I love the smell of a real wood stove fire. It’s the only smoke that doesn’t make me hack. But it seems more and more places (at least in California) are banning wood burning for air quality.
Living in the middle of nowhere means the effect is negligible. Or at least there aren’t enough environmentalists to outvote all those who use it a primary heat-source. But wood is a lot of work.
Have you ever tried to move a wood pile?
It wouldn’t be so bad if it didn’t take so much. Last winter, we burned nine cords.
A cord is a pile of split wood 4x4x8 feet. Plus a weight, but it’s not exactly something most people can measure, so it’s pile size.
Anyway, we already have had five cords delivered, and my brothers and I just moved the first of the two delivered today. Because I’m woefully out of shape—especially my shoulders and back and arms. You know, exactly what goes in to moving a giant pile of wood. At least my brothers were still willing to do the big stacking stuff.
Meanwhile, as I haphazardly tossed the wood in the general direction of where it should go (usually at my brothers, who are at least good at catching) I learned that whoever* cut our wood also approached the task in a haphazard manner.
How to Cut Wood Properly (according to almost-two Eagle Scouts, secondhand, several hours after the casual conversation)
1. The pieces should be about the same length. So the cutter of the wood, once he has his log
(assume it’s a brother), ought to mark it equally lengthwise with his chainsaw to ensure evenness. Since once you’ve got it in pieces, you can’t exactly hold up what you cut before to make sure before you make the next cut.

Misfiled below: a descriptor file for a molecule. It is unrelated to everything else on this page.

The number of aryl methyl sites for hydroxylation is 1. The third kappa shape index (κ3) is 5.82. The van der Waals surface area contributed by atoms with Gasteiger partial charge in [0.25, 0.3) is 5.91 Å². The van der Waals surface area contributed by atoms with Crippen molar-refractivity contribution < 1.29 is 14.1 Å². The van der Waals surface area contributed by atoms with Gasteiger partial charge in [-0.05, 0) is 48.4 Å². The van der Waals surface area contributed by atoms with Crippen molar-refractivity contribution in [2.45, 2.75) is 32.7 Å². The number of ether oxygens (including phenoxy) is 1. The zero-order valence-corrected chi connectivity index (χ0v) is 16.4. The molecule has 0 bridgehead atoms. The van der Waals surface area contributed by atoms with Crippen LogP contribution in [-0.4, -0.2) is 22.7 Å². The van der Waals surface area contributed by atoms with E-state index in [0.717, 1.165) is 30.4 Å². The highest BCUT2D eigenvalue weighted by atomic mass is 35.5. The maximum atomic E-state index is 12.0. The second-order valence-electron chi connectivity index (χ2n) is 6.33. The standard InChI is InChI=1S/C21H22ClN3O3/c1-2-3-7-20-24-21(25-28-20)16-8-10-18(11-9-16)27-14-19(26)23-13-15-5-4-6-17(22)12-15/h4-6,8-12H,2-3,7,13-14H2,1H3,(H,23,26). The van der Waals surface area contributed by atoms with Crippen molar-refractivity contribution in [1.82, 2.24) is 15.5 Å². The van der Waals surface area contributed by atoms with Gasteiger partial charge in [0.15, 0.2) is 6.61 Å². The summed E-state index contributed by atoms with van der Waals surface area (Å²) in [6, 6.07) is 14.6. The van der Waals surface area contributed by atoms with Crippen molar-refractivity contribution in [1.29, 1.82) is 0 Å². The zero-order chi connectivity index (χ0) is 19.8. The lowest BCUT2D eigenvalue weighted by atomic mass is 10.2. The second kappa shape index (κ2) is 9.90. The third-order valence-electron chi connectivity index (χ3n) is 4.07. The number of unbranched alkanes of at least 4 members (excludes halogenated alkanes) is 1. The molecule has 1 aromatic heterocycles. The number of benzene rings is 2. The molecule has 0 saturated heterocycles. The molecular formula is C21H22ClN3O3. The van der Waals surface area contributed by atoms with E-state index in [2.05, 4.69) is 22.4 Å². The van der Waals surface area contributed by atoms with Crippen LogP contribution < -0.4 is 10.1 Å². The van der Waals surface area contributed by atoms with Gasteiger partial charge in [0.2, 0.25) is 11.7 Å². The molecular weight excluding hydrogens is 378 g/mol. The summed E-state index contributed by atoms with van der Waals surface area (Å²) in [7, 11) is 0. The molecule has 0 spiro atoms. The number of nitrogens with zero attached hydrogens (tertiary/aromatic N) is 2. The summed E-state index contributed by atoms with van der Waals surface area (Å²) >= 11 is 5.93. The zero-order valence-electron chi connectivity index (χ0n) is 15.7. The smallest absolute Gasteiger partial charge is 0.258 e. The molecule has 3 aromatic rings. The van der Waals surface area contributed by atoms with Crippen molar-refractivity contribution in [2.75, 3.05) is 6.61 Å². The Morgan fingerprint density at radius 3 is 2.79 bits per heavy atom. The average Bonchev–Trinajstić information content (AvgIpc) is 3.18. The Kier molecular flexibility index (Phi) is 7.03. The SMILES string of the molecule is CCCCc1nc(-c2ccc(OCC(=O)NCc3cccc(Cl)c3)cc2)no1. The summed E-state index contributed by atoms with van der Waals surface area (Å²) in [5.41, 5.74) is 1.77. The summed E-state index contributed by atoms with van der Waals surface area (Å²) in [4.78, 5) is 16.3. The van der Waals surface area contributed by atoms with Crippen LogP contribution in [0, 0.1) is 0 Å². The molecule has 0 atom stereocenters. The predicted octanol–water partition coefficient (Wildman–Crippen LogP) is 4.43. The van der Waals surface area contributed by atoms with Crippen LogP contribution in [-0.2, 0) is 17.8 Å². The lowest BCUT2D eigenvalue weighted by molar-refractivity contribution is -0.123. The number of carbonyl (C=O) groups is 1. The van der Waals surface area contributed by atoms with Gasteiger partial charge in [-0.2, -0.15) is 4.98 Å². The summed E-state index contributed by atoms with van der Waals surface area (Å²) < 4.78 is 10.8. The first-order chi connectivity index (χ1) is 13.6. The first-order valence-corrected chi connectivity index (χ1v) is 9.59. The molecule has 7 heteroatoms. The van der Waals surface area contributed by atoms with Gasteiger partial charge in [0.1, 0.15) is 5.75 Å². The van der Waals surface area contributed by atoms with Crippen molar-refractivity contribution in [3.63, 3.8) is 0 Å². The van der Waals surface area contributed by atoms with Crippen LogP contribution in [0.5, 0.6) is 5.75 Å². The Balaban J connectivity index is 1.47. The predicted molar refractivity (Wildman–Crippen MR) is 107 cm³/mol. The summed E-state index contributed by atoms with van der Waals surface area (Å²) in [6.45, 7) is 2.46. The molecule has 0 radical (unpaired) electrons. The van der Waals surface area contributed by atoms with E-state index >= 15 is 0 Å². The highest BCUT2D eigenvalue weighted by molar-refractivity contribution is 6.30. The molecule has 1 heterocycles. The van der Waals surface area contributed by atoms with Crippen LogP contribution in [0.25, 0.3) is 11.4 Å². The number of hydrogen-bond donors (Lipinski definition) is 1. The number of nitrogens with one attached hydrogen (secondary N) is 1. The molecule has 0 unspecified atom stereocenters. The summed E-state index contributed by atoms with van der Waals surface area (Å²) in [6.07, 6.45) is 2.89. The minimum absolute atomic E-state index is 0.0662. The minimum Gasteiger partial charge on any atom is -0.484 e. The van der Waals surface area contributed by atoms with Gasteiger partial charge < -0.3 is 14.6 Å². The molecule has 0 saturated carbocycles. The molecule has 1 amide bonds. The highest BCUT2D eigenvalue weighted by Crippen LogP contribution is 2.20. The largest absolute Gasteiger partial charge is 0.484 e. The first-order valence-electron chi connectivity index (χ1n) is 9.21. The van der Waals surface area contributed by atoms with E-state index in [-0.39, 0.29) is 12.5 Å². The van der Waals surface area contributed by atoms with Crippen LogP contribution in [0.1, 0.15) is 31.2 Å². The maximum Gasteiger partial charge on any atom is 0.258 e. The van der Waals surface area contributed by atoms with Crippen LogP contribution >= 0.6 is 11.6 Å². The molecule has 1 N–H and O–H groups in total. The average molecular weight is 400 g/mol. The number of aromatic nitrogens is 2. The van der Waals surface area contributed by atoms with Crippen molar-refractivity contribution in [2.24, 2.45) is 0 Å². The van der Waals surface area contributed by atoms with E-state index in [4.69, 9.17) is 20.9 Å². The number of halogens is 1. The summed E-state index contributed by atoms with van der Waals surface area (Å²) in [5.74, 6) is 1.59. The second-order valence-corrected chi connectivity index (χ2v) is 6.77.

Well, I suppose you could, but it would be awfully time consuming.
2. When splitting, there are two kinds of usefully cut wood. Square and triangular. Or something. And this part can’t actually be controlled, because a splitter is some kind of machine with a giant nail on the end that you whack the cut pieces of wood with, and then they fall apart. Ideally.
Because up here in the northern California eastern high deserts the only real wood is juniper, which is terribly knotty, and only gets knottier as it gets older. Fortunately it’s good for burning, as it isn’t good for much else.
3. If the log was cut evenly, you should not end up with odd, completely unstackable
ends, because even though they’re still burnable, they don’t like to fit in the fireplace with all the other wood either. That makes it hard to build up a fire that will last the night—when fires are especially necessary.
After the Cutting
Once you have the cut wood, it has to be delivered. If you’re fortunate, you are doing the delivering because here you get paid. If you are receiving, here is where you pay some $150 dollars per cord, depending on the kind of wood, the seller, or where you live. Unless you pay extra, you receive this wood in a giant pile that the deliverer throws over the fence.
It’s a great big pile, and seems to take an hour plus per cord. Wear gloves, and be prepared to have two pieces of wood of similar sizes to have extremely different weights. Watch your shoulders, remember to lift correctly (with the legs, and don’t twist), and use both arms to toss—as the woodpile gets smaller, you have to shift it closer to the stack.
Or you could have two big burly boy scouts who are good at catching flung wood.
*is there anyone who can tell me if I should use “whomever” there? Shame on me, the so-called English major, but I tried, I really did.